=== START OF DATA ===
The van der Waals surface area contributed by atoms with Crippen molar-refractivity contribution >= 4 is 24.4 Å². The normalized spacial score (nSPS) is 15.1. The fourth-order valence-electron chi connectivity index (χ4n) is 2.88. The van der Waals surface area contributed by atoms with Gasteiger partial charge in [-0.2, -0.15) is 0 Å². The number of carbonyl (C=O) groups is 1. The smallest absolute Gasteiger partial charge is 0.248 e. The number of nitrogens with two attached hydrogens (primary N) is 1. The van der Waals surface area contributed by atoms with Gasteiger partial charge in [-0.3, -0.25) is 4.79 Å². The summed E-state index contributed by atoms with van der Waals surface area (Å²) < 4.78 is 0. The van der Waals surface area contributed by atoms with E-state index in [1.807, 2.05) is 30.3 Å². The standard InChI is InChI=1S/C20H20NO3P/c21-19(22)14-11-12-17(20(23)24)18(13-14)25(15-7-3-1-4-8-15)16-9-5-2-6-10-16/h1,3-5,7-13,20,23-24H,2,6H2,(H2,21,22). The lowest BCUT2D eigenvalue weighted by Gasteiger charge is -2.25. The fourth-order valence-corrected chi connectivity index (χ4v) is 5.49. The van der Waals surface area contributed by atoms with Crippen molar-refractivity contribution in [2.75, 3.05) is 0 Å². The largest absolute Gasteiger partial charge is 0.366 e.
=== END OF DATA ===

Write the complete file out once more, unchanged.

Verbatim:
The van der Waals surface area contributed by atoms with Crippen molar-refractivity contribution >= 4 is 24.4 Å². The normalized spacial score (nSPS) is 15.1. The fourth-order valence-electron chi connectivity index (χ4n) is 2.88. The van der Waals surface area contributed by atoms with Gasteiger partial charge in [-0.2, -0.15) is 0 Å². The number of carbonyl (C=O) groups is 1. The smallest absolute Gasteiger partial charge is 0.248 e. The number of nitrogens with two attached hydrogens (primary N) is 1. The van der Waals surface area contributed by atoms with Gasteiger partial charge in [-0.3, -0.25) is 4.79 Å². The summed E-state index contributed by atoms with van der Waals surface area (Å²) < 4.78 is 0. The van der Waals surface area contributed by atoms with E-state index in [1.807, 2.05) is 30.3 Å². The standard InChI is InChI=1S/C20H20NO3P/c21-19(22)14-11-12-17(20(23)24)18(13-14)25(15-7-3-1-4-8-15)16-9-5-2-6-10-16/h1,3-5,7-13,20,23-24H,2,6H2,(H2,21,22). The lowest BCUT2D eigenvalue weighted by Gasteiger charge is -2.25. The fourth-order valence-corrected chi connectivity index (χ4v) is 5.49. The van der Waals surface area contributed by atoms with Crippen molar-refractivity contribution in [2.75, 3.05) is 0 Å². The largest absolute Gasteiger partial charge is 0.366 e.